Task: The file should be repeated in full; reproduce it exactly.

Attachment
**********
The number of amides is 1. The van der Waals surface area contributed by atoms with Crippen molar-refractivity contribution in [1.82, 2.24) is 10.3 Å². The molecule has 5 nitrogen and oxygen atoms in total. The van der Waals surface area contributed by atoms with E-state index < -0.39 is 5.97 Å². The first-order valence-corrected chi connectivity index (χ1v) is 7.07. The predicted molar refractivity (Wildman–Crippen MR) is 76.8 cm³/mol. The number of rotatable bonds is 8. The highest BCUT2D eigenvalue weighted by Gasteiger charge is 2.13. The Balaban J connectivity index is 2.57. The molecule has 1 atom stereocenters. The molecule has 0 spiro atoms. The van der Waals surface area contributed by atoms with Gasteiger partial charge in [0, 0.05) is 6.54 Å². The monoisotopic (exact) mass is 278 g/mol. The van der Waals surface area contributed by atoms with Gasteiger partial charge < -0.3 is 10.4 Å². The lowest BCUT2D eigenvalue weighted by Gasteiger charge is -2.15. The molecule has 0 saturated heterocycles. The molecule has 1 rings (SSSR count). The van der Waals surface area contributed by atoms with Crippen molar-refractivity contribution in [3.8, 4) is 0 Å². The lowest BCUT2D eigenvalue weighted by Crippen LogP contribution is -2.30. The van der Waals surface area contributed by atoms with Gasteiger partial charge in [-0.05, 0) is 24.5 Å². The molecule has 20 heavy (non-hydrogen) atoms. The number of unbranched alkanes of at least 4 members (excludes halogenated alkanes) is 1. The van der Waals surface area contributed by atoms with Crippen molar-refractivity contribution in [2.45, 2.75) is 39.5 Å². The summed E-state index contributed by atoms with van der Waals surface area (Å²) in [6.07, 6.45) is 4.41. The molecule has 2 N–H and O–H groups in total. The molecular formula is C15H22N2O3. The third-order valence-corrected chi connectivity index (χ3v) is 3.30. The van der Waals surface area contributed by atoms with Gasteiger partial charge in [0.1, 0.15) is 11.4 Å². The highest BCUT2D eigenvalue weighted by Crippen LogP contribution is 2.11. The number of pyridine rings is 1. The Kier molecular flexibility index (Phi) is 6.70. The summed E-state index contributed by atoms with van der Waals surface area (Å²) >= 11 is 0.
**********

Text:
The number of amides is 1. The van der Waals surface area contributed by atoms with Crippen molar-refractivity contribution in [1.82, 2.24) is 10.3 Å². The molecule has 5 nitrogen and oxygen atoms in total. The van der Waals surface area contributed by atoms with E-state index < -0.39 is 5.97 Å². The first-order valence-corrected chi connectivity index (χ1v) is 7.07. The predicted molar refractivity (Wildman–Crippen MR) is 76.8 cm³/mol. The number of rotatable bonds is 8. The highest BCUT2D eigenvalue weighted by Gasteiger charge is 2.13. The Balaban J connectivity index is 2.57. The molecule has 1 atom stereocenters. The molecule has 0 spiro atoms. The van der Waals surface area contributed by atoms with Gasteiger partial charge in [0, 0.05) is 6.54 Å². The monoisotopic (exact) mass is 278 g/mol. The van der Waals surface area contributed by atoms with Gasteiger partial charge < -0.3 is 10.4 Å². The lowest BCUT2D eigenvalue weighted by Gasteiger charge is -2.15. The molecule has 0 saturated heterocycles. The molecule has 1 rings (SSSR count). The van der Waals surface area contributed by atoms with Crippen molar-refractivity contribution in [3.8, 4) is 0 Å². The lowest BCUT2D eigenvalue weighted by Crippen LogP contribution is -2.30. The van der Waals surface area contributed by atoms with Gasteiger partial charge in [-0.05, 0) is 24.5 Å². The molecule has 20 heavy (non-hydrogen) atoms. The number of unbranched alkanes of at least 4 members (excludes halogenated alkanes) is 1. The van der Waals surface area contributed by atoms with Crippen molar-refractivity contribution in [2.45, 2.75) is 39.5 Å². The summed E-state index contributed by atoms with van der Waals surface area (Å²) in [6.07, 6.45) is 4.41. The molecule has 2 N–H and O–H groups in total. The molecular formula is C15H22N2O3. The third-order valence-corrected chi connectivity index (χ3v) is 3.30. The van der Waals surface area contributed by atoms with Gasteiger partial charge in [0.1, 0.15) is 11.4 Å². The highest BCUT2D eigenvalue weighted by Crippen LogP contribution is 2.11. The number of pyridine rings is 1. The Kier molecular flexibility index (Phi) is 6.70. The summed E-state index contributed by atoms with van der Waals surface area (Å²) >= 11 is 0.